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Back in early December last year, we introduced a new feature in OpenSprinkler Firmware 2.1.1 that allows OpenSprinkler to directly talk to remote power sockets. With this feature, you can use OpenSprinkler to not only switch sprinkler valves, but also switch powerline devices such as light, pump, heater, fan. While it’s a powerful feature, it is after all a wireless solution so it’s not the most reliable — sending wireless signals to remote power sockets is prone to interference and is limited by distance and barriers (e.g. walls, floors) in between.
If you still prefer using relays, whether because it’s more reliable, or because it’s the classic way, there are plenty of choices. I’ve often received questions about how to use OpenSprinkler with a relay. The easiest solution is to get a 24V AC relay. Then you can wire it up as if it’s a sprinkler valve — when OpenSprinkler turns on the corresponding station, the relay is activated, and that turns on the device connected to the relay. Because AC relays are not as common as DC relays, they tend to be more expensive. Here I list three choices I’ve found:
1. Omron G7L-2A-TUB-J-CB-AC24: this is available on Amazon. This is actually commonly used in sprinkler pump start relays — if you have a pump start relay, you can open it up and check if it has a 24V AC relay in side. This particular one has a contact rating of 25A @ 220VAC, which is sufficient for most applications. You can also find similar ones with different specifications: if you search for ‘Omron G7L-‘ you will find many choices, look for the ones ending with AC24, which are the 24V AC versions.
I am quite curious how such 24V AC relays work. It probably is constructed somewhat differently from a DC relay. So I ventured to open it up. As you can see in the picture on the right above, it has a big coil, a contact piece connected via a spring. When voltage is applied on the coil, the contact piece gets attracted and therefore connecting two contact pins together. That’s how a basic relay works.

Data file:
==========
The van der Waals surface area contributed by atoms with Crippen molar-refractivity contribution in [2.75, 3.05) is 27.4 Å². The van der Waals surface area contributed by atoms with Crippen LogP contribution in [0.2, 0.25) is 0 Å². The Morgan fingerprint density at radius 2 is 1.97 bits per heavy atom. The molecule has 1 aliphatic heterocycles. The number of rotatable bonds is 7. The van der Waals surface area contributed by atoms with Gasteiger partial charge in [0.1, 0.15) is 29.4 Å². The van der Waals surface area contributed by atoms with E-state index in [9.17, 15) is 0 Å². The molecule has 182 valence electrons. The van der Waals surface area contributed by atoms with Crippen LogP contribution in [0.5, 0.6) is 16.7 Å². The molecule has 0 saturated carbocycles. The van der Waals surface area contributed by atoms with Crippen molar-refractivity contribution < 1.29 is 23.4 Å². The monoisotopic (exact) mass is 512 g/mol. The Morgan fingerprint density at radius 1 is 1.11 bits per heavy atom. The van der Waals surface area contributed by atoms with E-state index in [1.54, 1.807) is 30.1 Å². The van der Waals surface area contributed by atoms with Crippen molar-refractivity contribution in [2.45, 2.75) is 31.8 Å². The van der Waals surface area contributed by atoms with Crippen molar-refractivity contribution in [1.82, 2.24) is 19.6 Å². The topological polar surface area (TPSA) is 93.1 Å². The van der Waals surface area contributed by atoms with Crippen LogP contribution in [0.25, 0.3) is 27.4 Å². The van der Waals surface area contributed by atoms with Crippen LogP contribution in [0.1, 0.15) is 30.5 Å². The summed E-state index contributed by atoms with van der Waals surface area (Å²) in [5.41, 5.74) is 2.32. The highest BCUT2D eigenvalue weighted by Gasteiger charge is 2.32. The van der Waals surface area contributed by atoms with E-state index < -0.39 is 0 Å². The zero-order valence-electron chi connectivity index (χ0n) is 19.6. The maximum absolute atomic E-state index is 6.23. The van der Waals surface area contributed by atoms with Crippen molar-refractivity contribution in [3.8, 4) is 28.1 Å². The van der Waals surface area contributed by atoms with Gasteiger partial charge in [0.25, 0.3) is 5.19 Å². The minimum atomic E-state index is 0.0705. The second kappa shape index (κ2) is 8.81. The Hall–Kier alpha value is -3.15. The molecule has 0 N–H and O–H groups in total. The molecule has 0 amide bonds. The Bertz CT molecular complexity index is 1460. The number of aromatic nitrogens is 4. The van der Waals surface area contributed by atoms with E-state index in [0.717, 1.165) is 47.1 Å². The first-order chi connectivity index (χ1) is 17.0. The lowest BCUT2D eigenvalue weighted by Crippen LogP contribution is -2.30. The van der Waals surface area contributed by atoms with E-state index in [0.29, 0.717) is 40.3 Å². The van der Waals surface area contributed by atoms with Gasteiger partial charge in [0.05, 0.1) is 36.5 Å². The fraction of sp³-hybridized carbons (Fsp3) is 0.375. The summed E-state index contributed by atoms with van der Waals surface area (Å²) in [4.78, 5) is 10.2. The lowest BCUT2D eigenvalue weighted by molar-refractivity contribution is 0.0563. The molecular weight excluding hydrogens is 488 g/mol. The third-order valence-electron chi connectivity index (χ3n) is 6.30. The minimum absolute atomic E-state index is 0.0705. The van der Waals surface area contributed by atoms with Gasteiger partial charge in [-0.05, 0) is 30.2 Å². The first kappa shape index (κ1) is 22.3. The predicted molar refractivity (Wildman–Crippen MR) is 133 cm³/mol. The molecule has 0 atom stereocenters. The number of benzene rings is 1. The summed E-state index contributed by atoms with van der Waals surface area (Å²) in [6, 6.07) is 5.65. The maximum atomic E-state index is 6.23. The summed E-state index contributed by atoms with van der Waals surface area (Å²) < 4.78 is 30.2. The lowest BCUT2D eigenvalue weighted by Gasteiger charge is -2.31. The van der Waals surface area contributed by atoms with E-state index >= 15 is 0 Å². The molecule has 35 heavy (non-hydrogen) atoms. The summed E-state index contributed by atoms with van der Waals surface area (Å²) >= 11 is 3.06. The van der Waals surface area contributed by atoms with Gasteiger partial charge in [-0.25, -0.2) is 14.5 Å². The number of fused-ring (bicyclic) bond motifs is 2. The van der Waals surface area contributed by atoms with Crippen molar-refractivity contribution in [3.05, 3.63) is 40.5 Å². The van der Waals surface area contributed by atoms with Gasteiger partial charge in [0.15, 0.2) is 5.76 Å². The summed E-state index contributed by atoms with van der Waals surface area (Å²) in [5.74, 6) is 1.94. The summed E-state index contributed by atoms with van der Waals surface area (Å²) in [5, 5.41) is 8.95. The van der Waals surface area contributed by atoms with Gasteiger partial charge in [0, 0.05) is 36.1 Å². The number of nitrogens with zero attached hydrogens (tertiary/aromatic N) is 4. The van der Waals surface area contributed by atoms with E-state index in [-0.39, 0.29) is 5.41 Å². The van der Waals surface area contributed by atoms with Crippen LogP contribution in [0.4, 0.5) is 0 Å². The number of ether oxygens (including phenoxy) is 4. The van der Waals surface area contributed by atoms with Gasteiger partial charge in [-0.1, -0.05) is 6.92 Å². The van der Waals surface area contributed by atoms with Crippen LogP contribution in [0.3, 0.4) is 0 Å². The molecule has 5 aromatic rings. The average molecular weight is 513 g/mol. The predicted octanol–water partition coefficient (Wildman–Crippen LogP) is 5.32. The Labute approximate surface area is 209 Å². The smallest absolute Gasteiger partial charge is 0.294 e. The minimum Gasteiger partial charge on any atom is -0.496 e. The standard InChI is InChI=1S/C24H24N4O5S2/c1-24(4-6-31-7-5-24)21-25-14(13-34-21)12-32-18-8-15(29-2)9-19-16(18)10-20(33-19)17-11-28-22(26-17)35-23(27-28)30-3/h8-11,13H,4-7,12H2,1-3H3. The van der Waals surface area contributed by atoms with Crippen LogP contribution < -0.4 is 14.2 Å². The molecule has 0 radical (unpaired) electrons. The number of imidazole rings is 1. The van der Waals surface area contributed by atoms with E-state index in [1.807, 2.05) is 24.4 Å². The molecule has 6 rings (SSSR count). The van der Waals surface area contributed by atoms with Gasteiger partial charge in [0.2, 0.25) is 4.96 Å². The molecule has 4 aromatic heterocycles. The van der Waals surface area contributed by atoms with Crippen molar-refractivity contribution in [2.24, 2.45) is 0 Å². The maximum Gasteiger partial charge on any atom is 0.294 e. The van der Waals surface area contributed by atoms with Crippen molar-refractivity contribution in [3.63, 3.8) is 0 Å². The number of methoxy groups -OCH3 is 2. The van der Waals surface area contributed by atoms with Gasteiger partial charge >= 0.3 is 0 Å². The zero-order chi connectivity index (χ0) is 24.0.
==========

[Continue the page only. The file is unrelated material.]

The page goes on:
Something strange I noticed is that when I try to measure the resistance on the coil, it gives me a very large value — several mega-ohms. The coil resistance can’t be that large. There is probably additional circuitry inside the relay. I then measured the forward voltage drop on the coil, at either polarity it gives about 1.25V drop, which strongly indicates there is a bridge (i.e. full-wave) rectifier inside. This makes sense, because a bridge rectifier is a standard way to convert AC to DC. So the additional ‘construction’ inside the AC relay (compared to DC) is probably the rectifier.
To verify it, I had to open it up even further, which involves cutting some pieces of the plastic. Eventually I was able to open it up completely. Check the bottom section of the relay:
Yup, there is a bridge rectifier and a MOV. Previously I was measuring the resistance through the bridge rectifier, which explained why the value I got was incorrect. Now I can measure the real resistance of the coil, which turns out to be about 294 ohm. That’s about right — under 24V AC, it will draw an average of about 80 mA AC current, which matches the specification.
So in case you are looking for a 24V AC relay to work with OpenSprinkler in order to switch high-voltage devices, this is an inexpensive (
2. Schrack RT314524: This is a very small 24V AC relay that you can buy from Mouser or Digikey. It has a contact rating of 16A @ 250VAC, which is also plenty for common applications.
In any case, if you are looking for a relay to work with OpenSprinkler, the above are the ones worth considering.